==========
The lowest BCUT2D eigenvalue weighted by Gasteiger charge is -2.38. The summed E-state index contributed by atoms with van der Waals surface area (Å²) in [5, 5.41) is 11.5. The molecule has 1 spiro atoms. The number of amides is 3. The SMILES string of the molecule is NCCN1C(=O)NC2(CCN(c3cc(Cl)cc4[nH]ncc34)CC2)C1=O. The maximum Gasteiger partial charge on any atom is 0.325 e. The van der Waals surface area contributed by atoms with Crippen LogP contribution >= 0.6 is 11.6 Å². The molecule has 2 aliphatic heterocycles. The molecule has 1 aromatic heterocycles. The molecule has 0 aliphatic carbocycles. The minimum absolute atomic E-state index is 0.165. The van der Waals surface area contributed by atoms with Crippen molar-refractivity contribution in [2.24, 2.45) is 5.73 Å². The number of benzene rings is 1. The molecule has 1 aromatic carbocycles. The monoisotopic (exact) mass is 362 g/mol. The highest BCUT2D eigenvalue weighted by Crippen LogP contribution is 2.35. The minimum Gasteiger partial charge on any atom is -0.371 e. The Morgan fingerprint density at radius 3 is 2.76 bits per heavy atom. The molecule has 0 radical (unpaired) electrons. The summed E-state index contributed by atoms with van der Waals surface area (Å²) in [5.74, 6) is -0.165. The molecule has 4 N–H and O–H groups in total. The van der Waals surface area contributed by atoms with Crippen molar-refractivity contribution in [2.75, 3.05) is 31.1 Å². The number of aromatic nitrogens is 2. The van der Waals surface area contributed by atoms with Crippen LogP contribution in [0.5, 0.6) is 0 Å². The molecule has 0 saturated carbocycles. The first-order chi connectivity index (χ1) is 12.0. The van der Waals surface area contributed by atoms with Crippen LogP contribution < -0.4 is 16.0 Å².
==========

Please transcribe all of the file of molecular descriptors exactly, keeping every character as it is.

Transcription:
The lowest BCUT2D eigenvalue weighted by Gasteiger charge is -2.38. The summed E-state index contributed by atoms with van der Waals surface area (Å²) in [5, 5.41) is 11.5. The molecule has 1 spiro atoms. The number of amides is 3. The SMILES string of the molecule is NCCN1C(=O)NC2(CCN(c3cc(Cl)cc4[nH]ncc34)CC2)C1=O. The maximum Gasteiger partial charge on any atom is 0.325 e. The van der Waals surface area contributed by atoms with Crippen LogP contribution >= 0.6 is 11.6 Å². The molecule has 2 aliphatic heterocycles. The molecule has 1 aromatic heterocycles. The molecule has 0 aliphatic carbocycles. The minimum absolute atomic E-state index is 0.165. The van der Waals surface area contributed by atoms with Crippen molar-refractivity contribution in [2.24, 2.45) is 5.73 Å². The number of benzene rings is 1. The molecule has 1 aromatic carbocycles. The monoisotopic (exact) mass is 362 g/mol. The highest BCUT2D eigenvalue weighted by Crippen LogP contribution is 2.35. The minimum Gasteiger partial charge on any atom is -0.371 e. The Morgan fingerprint density at radius 3 is 2.76 bits per heavy atom. The molecule has 0 radical (unpaired) electrons. The summed E-state index contributed by atoms with van der Waals surface area (Å²) in [5.74, 6) is -0.165. The molecule has 4 N–H and O–H groups in total. The van der Waals surface area contributed by atoms with Crippen molar-refractivity contribution in [2.75, 3.05) is 31.1 Å². The number of aromatic nitrogens is 2. The van der Waals surface area contributed by atoms with Crippen LogP contribution in [0.5, 0.6) is 0 Å². The molecule has 0 saturated carbocycles. The first-order chi connectivity index (χ1) is 12.0. The van der Waals surface area contributed by atoms with Crippen LogP contribution < -0.4 is 16.0 Å².